Study confirms the impact of ART on prevention
A study known as HPTN 052 shows men and women living with HIV reduced their risk of transmitting HIV to their sexual partners by taking oral antiretroviral medicines. The study, which was supported by the United States National Institute of Health (NIH), began in April 2005 and enrolled 1,763 predominantly heterosexual (97%) HIV-discordant couples from 13 sites across Africa, Asia, and the Americas. It is the first large-scale study to confirm that ART greatly reduces HIV transmission risk in HIV-discordant couples, where the person living with HIV has a CD4 cell count of between 350 -550.
The findings of the study contribute to a greater understanding of treatment’s preventative effect. Treatment is an essential part of combination prevention, along with other tools including condoms, access to information about HIV, harm reduction measures, ensuring human rights and the reduction of stigma.
As such, within the context of limited resources, treatment must be viewed as an investment in prevention. Where treatment is widely available, we will see an increased return on investment and reduced long-term demand on health services. This has important implications for universal access to treatment because it reduces the long-term cost of treatment rollout and scale-up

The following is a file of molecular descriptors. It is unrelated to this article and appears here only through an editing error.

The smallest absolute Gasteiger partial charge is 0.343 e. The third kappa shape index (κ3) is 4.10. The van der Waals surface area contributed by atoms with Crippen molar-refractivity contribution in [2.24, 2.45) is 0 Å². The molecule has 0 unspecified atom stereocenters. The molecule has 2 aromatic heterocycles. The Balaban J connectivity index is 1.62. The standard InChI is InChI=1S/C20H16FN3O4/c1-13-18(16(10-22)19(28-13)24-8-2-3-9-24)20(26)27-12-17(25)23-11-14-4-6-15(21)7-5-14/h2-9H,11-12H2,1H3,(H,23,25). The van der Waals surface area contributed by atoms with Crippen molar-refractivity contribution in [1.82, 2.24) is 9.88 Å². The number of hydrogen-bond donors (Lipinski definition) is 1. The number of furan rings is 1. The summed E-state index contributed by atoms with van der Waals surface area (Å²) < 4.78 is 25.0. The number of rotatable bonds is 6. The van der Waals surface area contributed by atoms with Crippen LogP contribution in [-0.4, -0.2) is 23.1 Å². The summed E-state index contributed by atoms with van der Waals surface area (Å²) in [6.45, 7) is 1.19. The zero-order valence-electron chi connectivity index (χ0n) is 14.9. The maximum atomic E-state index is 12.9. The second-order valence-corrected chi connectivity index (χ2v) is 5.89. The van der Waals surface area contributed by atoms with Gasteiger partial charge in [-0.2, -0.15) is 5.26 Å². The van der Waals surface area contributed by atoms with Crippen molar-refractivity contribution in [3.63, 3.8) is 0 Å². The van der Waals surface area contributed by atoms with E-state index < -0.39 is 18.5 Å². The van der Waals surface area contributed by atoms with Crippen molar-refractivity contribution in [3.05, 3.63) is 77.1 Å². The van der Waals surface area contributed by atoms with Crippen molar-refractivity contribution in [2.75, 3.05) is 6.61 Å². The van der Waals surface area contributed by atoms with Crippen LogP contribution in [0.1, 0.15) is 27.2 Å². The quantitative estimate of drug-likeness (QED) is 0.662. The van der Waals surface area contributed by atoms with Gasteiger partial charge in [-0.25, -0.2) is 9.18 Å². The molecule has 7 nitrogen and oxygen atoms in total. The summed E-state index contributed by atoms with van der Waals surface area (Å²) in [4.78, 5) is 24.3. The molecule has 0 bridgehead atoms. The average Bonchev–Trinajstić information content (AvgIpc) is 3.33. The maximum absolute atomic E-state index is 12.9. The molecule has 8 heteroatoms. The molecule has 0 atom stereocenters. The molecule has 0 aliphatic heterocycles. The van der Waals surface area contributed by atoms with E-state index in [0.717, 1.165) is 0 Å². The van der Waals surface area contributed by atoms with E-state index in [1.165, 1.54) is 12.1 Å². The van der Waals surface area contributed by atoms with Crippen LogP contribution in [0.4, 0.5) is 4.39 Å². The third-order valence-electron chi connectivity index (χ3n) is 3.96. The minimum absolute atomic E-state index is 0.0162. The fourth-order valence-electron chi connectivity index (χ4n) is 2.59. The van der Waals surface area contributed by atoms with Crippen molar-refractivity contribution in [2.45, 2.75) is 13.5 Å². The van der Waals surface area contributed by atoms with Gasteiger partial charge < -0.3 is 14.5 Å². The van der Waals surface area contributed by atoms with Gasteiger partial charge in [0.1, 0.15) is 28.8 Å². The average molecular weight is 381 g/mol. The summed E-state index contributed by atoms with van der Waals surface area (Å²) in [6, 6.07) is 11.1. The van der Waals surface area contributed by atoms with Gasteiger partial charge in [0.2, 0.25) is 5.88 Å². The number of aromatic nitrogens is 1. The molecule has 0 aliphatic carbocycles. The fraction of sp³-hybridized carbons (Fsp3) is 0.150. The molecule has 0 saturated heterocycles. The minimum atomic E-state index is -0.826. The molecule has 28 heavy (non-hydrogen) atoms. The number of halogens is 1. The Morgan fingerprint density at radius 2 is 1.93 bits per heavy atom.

However, in order to realise both the individual and public health benefits of treatment, it is important that the rights of people living with HIV are recognised and protected in line with the values and principles of Positive Health, Dignity and Prevention. High rates of treatment uptake cannot be achieved in an environment of stigma and marginalisation, nor where programmes are beset by potential human rights violations – such as forced or uninformed testing or coerced initiation of ART primarily for the benefit of public health rather than the health and well-being of the individual. Recognising the rights of people living with HIV includes understanding that ART is primarily to benefit the health and wellbeing of the individual living with HIV, although any secondary, preventative benefits are welcomed. It also includes empowering individuals to make their own choices about if and when to test and if and when to take treatment.
- GNP+ Information Note "Study confirms impact treatment on prevention" (PDF, 0,38 Mb)
- News release National Institute of Allergy and Infectious Diseases: Treating HIV-infected People with Antiretrovirals Protects Partners from Infection
- GNP+’s advocacy on New Prevention Technologies
- GNP+’s advocacy on Positive Health, Dignity and Prevention
Consultation: Implications of NPT research and development for people living with HIV
Click read more to access all presentations from the Amsterdam Consultation - 5-6 July 2010
The Critical Role of PLHIV in shaping Biomedical Prevention Research Poster
Year: 2010 - Type: PDF - Size: 0,45 Mb - Author: GNP+